Robert and Betty Denton take their ease at home just days away from Doc Dentonâs 90th birth on Dec. 2. Bob and Betty wed and moved to Bishop in 1950. She is the âbest deal I ever got,â said Denton. Photo by Marilyn Blake Philip
For those who may not yet know it yet, Dr. Robert Denton is an Eastern Sierra icon, a local legend as a country doctor. Though heâll soon be turning 90, Denton said, âIâm the youngest of them,â referring to country doctors, âthe last.â
Indeed, the passage of time seems meaningless to Denton when he animatedly recounts childhood adventures, medical exploits and strongly-held political, philosophical and spiritual beliefs.
Pretty near everyone has seen Denton; his likeness is on the mural atop Dwayneâs Friendly Pharmacy in Bishop. For many area locals, Denton is the first person they ever saw in this world. During his 57-year tenure, from 1950-2007, he delivered âgenerations of Bishopites,â said granddaughter Naomi Jensen Garcia.
So what exactly is a country doctor? Country doctors âoften practice solo,â said Denton. âThey are non-specialists who treat fractures, perform operations, deliver babies, treat psychiatric disorders, everything.â Doc Dentonâs wife, Betty, summed it up, âHe treats the skin and its contents.â
The youngest country doctor, born Dec. 2, 1922, will become a nonagenarian tomorrow. âWe will be having a big cake for him (after the 10 a.m. service) at the First Presbyterian Church on Main Street, where Dr. and Mrs. Denton have been members for 60-plus years,â said Garcia, who coordinated the little gathering. âHe seems to hold a special place in so many peopleâs hearts here in Bishop,â added Garcia. âHe represents a bygone era of old fashioned, wholistic âcountryâ medicine, (caring) for whole families for their entire lives (and) he has always been a very loving and supportive grandfather, with a great sense of humor.â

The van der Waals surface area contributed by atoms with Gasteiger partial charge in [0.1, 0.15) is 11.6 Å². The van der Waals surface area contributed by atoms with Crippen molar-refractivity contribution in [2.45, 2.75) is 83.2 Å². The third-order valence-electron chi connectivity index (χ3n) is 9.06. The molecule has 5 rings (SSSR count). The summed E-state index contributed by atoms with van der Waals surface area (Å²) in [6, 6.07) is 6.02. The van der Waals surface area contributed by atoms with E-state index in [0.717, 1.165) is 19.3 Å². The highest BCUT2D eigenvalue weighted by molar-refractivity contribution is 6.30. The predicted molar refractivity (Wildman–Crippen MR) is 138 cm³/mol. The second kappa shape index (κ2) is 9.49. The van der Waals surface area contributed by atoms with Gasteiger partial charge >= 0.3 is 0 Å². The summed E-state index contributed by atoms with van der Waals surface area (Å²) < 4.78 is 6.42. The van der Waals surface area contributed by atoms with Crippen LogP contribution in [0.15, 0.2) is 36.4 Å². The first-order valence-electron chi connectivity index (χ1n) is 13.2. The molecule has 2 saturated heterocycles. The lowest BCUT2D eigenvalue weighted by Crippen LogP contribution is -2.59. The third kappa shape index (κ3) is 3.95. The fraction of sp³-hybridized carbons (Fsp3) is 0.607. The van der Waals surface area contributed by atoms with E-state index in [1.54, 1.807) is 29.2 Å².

The legend began in the Mojave Desert mining town of Randsburg when Denton was born to mother Vivian delivered by father Dr. William Denton. âDad had to use all of his obstetrical skills to deliver his wife and me âŠ âsunny side up,â with a harelip,â states Dentonâs 2009 autobiographical narrative, âStories of a Country Doctor.â That story kicks off a rollicking ride that has been Dentonâs life journey, which according to Amazon.com, includes gun fights, plane crashes, backcountry rescues and political intrigue in his capacity as a ââdo everythingâ country doctor.â
Dentonâs unvarying role model is his father. âIâd chase around after him whenever I could. He had it all. I knew Iâd be a chemist if I were a doctor. I could be an engineer if I were a doctor â you have to be able to fix medical equipment if it breaks down â and Dad was friends with all his patients. What better job could there be?â The adventure of early mining-town life also fueled Dentonâs quest for knowledge. âI knew the inorganic chemistry of potassium chloride, ATC and borax before I went to high school âŠ Look at my training âŠ As a youngster, I knew the whole (mining) plant. What a lucky kid.â
Because there was no local high school, Denton had to move to Bakersfield without his family. With his usual silver-lining outlook, Denton decided to work extra hard at his studies to stave off horrendous homesickness. In 1943, he enrolled in âDadâs alma mater,â Northwestern University Medical School in Chicago. âWorld War II came alongâ forcing students to complete four years of study in three. In 1947, he began internship at Cook County Hospital, âthe best internship I could have gotten,â Denton said. With only two doctors on a huge ward, they had to take turns sleeping and working to cover 24-hour shifts. âYou get self-respect and self-confidence.â
Later he âwent across the street and got a Ph.D in physiologyâ at University of Illinois. Thatâs where he met Betty Spaeth and they wed in âthe best deal I ever got,â said Denton. In 1950, the newlyweds âcame home to Bishop.â They had three children, teacher Susan, chef William and doctor Margaret.